A new result on our three body problem

Allan Grønlund and Seth Pettie are leaders in algorithm design and related problems.

Today I want to give a quick follow up on our discussion of 3SUM based on a recent paper of theirs.

I had planned to report on the accepted papers that will soon appear at this upcoming 2014 FOCS conference. See here for all conference details. But Pettie just sent me their joint paper that almost answers the questions raised in the last discussion on “our three body problem.” The paper is called: Threesomes, Degenerates, and Love Triangles: I have no comment on this title. Wait saying “I have no comment” is really making a comment—oh well.

3SUM

Let’s start by recalling the definition of 3SUM. Given a set of integers ${S}$ the problem is to determine if there are three elements ${x,y,z}$ in ${S}$,

$\displaystyle x + y + z = 0.$

Actually the version they work on allows ${S}$ to be a set of real numbers, not just integers. This is important because there could be tricks that work with integers—taking mods for example—that cannot be made to work with reals. Since they are getting upper bounds this generalization is just fine.

New Result

They prove a variety of theorems in their paper, so look at it for all the details. One of the main results is:

Theorem:
The decision tree complexity of 3SUM is ${O(n^{3/2}\sqrt{\log n})}$.

So this means that the 3SUM problem has a sub-quadratic algorithm. No. It means that it has decision tree complexity that is order ${n^{3/2}}$, dropping the logarithmic factor. So let’s look quickly at what this really means, and at the same time give some idea of how they prove such a result.

Decision Tree Complexity

Decision tree complexity is based on a simple model: a tree is defined that at each node makes a binary decision based on some test of the inputs. Various tests are allowed but here they are always linear in the inputs. This model has been studied for ages and many interesting results are known.

Some of the most exciting ones are based on insights of Michael Fredman. In particular he showed in 1976 several cool results about the power of decision trees. I should report in more detail on these ideas, since they are old but as the new 3SUM results show, still extremely powerful. One idea is used repeatedly in this paper:

$\dots$ we shall refer to the ingenious observation that ${a+b < c+d}$ if and only if ${a-c < d-b}$ as Fredman’s Trick.

Michael also proved an amazing result, in my opinion, that is also used in the current paper.

Lemma: A list of ${n}$ numbers whose sorted order is one of ${\Pi}$ permutations can be sorted with ${2n+\log \Pi}$ pairwise comparisons.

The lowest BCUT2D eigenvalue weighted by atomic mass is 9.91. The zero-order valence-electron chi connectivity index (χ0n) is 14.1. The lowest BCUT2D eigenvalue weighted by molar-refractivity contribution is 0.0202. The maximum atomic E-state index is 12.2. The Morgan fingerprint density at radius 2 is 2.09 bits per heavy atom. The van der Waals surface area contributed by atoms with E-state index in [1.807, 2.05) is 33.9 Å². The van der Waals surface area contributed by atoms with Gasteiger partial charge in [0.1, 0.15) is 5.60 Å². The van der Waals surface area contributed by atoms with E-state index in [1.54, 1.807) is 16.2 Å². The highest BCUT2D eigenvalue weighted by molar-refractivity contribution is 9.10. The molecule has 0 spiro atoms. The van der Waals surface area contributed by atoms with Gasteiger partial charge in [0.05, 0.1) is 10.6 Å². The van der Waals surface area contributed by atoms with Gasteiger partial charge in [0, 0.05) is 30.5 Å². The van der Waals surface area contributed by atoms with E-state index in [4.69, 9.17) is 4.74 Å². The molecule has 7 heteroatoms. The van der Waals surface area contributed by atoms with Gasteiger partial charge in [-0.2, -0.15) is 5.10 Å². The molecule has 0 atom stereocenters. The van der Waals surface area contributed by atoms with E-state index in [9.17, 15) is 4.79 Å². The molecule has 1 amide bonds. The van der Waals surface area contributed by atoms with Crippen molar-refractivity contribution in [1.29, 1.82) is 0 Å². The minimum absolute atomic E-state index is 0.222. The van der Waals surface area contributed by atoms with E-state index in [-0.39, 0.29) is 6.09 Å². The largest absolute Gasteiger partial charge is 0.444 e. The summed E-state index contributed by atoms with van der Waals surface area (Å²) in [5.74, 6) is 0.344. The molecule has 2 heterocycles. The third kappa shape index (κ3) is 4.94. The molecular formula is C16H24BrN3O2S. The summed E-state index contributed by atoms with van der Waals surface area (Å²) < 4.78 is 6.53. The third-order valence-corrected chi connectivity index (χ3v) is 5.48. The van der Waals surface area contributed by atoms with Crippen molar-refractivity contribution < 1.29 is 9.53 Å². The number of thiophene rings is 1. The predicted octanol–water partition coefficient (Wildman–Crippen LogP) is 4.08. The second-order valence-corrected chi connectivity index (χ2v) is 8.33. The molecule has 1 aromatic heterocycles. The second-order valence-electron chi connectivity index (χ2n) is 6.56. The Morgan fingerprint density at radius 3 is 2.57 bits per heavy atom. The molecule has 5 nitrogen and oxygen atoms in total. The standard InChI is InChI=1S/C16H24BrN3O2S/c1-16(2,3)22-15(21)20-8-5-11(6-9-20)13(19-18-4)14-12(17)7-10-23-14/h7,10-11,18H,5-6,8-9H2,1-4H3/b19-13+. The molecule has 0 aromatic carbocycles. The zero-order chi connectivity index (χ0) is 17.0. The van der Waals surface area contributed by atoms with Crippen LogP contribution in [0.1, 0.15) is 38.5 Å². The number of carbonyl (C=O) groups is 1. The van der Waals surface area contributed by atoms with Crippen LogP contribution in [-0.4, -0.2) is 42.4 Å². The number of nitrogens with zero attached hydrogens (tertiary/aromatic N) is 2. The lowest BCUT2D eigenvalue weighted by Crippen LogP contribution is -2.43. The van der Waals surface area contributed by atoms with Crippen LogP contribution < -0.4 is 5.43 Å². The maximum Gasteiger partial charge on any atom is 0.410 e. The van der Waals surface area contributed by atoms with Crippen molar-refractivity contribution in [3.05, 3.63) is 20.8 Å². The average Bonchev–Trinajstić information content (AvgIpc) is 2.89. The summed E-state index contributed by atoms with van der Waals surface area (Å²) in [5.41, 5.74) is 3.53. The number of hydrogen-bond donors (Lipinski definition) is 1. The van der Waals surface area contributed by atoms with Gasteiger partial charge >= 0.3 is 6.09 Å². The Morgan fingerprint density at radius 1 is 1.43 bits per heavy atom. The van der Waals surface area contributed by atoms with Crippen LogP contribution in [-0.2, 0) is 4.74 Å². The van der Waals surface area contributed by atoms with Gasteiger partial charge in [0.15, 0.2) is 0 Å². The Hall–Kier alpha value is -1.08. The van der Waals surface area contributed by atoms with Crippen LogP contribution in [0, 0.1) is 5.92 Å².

Here is their algorithm for 3SUM:

In their paper they prove the key facts: the algorithm is correct, and it can be implemented using Fredman’s and other ideas to have the claimed number of comparisons. What is also interesting is that such decision-tree type algorithms sometimes “cheat” by using the existence of the decision tree, but the cost of computing what the next comparison is can be very hard. This happens, for example, with the Knapsack Problem—see here. In their algorithm the cost of deciding the comparisons is order ${n^{2}(\log n)}.$ Very neat.

Open Problems

Allan Grønlund and Pettie’s beautiful result on 3SUM is evidence that there should be an actual algorithm. I remain optimistic, as always. Perhaps they will be able to prove that soon. In any case, the result is still wonderful.

1. August 16, 2014 11:42 am

so are you saying that maybe the cost of comparisons is high and why the decision tree cant immediately be turned into a general algorithm, because “decisions” at each node, ie comparisons, might be expensive? some sketch of that gap would be helpful…

2. August 16, 2014 11:44 am

ps any thoughts on the recent fields medals/ nevanlinna prize?

August 17, 2014 10:24 am

vznvzn

Yes we plan to comment on those

August 16, 2014 10:14 pm

Reading the paper “Threesomes, Degenerates, and Love Triangles” on arxiv.org, I am not convinced that the algorithm described in section 5.1 runs in o(n^2) time. In this section, it claims that the total running-time for dominance reporting is O((n/g)^2), because this is the total size of the outputs. However, this is only the number of outputs, not the size. The size of each dominating pair that is output is the order of g^2. Hence, the total size of the outputs should be O(n^2), not O((n/g)^2). So this algorithm runs in O(n^2) time, not o(n^2) time.

Of course, I could be misunderstanding something.

August 17, 2014 10:21 am

Craig

• August 17, 2014 1:22 pm

The output of the dominance reporting is a set of pairs of the form “(i,j)” indicating that point #i dominates point #j. Note that each pair has size O(1) (i and j are just log(n/g)-bit identifiers) independent of the dimension of the point set. I.e., point #i is in R^d but you don’t list all d coordinates in the output.

August 18, 2014 7:47 pm

When I commented on the other thread, saying that it is impossible to solve 3-sum in o(n^2) time, I should have specified that I meant in a Turing machine model of computation. The algorithm by Pettie and Grønlund seems to work in a RAM model of computation.